Imagine if you were one of the wealthy donors who wrote a six- or even a seven-figure check to the Bush Super PAC early this year, thinking you were betting on a sure winner. Now you’re looking at the headlines and lunging for the bourbon.

The situation is so serious that Jeb is considering taking his ex-president brother on the fundraising trail, a once-unthinkable strategy. He risks reminding voters about Iraq and the 2008 financial meltdown that left the country with a Bush hangover. A seven-year absence from the scene is what has boosted George W’s numbers.

It’s too early for Jeb’s supporters to panic, because the race is far from over. He has collected more money than any other Republican, and he’s finally starting to spend some on advertising.

Jeb hopes that the conservative infatuation with Donald Trump will fade, Ben Carson will go home to Mars and other long-shot candidates will go broke and drop out. That’s the only path back to the top of the polls.

Where he would probably still be, if only he’d stayed retired.

 

By: Carl Hiaasen, Columnist for The Miami Herald: The National Memo, October 13, 2015

October 14, 2015 Posted by | GOP Presidential Candidates, Jeb Bush, Politicians | , , , , , , , | Leave a comment

“The Long, Long Battle For Health Care Reform”: The Single Defining Goal Of American Progressivism For More Than A Century

So in this week of epochal Supreme Court opinions, even health policy wonks would not claim that King v. Burwell can match Obergefell v. Hodges in terms of its historical significance. There’s a reason the latter is stimulating spontaneous outbreaks of happiness among people who aren’t political and don’t follow constitutional law.

But at Vox today, Dylan Matthews reminds us that of the incredibly long hard path this country has followed to reach even the Affordable Care Act’s first timorous steps towards universal health coverage. Those conservatives who talk as though no one has ever seriously considered such a socialist abomination until now really are betraying their ignorance about history:

National health insurance has been the single defining goal of American progressivism for more than a century. There have been other struggles, of course: for equality for women, African-Americans, and LGBT people; for environmental protection; against militarism in Southeast Asia and the Middle East. But ever since its inclusion in Teddy Roosevelt’s 1912 Bull Moose platform, a federally guaranteed right to health coverage has been the one economic and social policy demand that loomed over all others. It was the big gap between our welfare state and those of our peers in Europe, Canada, Australia, New Zealand, and Japan.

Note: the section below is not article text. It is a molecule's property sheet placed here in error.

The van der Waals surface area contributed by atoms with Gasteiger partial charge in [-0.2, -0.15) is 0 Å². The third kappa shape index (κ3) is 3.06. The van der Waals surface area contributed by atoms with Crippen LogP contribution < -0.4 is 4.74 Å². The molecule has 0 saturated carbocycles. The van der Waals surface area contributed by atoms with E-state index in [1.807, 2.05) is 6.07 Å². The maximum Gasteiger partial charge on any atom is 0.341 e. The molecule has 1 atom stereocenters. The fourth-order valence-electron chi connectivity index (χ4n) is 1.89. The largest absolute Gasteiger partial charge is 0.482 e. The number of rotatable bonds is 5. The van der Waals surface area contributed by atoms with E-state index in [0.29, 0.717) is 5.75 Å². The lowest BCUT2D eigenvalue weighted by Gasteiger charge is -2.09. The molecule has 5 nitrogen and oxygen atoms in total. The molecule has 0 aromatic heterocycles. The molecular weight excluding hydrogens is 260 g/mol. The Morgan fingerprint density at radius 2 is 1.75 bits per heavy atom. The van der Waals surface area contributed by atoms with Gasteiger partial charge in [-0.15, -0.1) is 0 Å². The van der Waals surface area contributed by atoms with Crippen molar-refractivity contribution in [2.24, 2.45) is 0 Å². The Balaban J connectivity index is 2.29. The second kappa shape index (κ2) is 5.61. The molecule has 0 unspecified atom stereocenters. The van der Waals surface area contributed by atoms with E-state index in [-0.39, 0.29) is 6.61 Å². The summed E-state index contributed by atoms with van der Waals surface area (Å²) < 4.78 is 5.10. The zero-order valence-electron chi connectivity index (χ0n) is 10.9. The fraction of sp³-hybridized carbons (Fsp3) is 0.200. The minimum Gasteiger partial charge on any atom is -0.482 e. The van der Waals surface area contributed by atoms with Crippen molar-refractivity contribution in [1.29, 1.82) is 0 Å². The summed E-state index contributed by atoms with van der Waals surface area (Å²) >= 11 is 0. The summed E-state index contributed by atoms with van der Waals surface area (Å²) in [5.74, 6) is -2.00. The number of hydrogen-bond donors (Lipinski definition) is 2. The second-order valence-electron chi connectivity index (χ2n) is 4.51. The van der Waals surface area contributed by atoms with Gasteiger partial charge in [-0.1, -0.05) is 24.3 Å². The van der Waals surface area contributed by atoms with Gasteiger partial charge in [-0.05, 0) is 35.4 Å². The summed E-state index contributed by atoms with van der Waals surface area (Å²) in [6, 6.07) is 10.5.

And for more than a century, efforts to achieve national health insurance failed. Roosevelt’s third-party run came up short. His Progressive allies, despite support from the American Medical Association, failed to pass a bill in the 1910s. FDR declined to include health insurance in the Social Security Act, fearing it would sink the whole program, and the Wagner Act, his second attempt, ended in failure too. Harry Truman included a single-payer plan open to all Americans in his Fair Deal set of proposals, but it went nowhere. LBJ got Medicare and Medicaid done after JFK utterly failed, but both programs targeted limited groups.

Richard Nixon proposed a universal health-care plan remarkably similar to Obamacare that was killed when then-Sen. Ted Kennedy (D-MA) walked away from a deal to pass it, in what Kennedy would later call his greatest regret as a senator. Jimmy Carter endorsed single-payer on the campaign trail, but despite having a Democratic supermajority in Congress did nothing to pass it. And the failure of Bill Clinton’s health-care plan is the stuff of legend.

Yes, Obamacare haters may dismiss the experience of virtually every other wealthy country by intoning “American exceptionalism”, as though we have some long-cherished right to die young that’s as essential to the national character as unlimited possession of guns. But this has been a constant issue in our own country, too, and it’s a token of how far our political system has drifted to the right that redeeming the vision of Teddy Roosevelt and Harry Truman and Richard Nixon strikes so many people as a horrifying lurch into socialism.

 

By: Ed Kilgore, Contributing Writer, Political Animal Blog, June 26, 2015

June 27, 2015 Posted by | Affordable Care Act, Health Insurance, SCOTUS | , , , , , , , , , | 1 Comment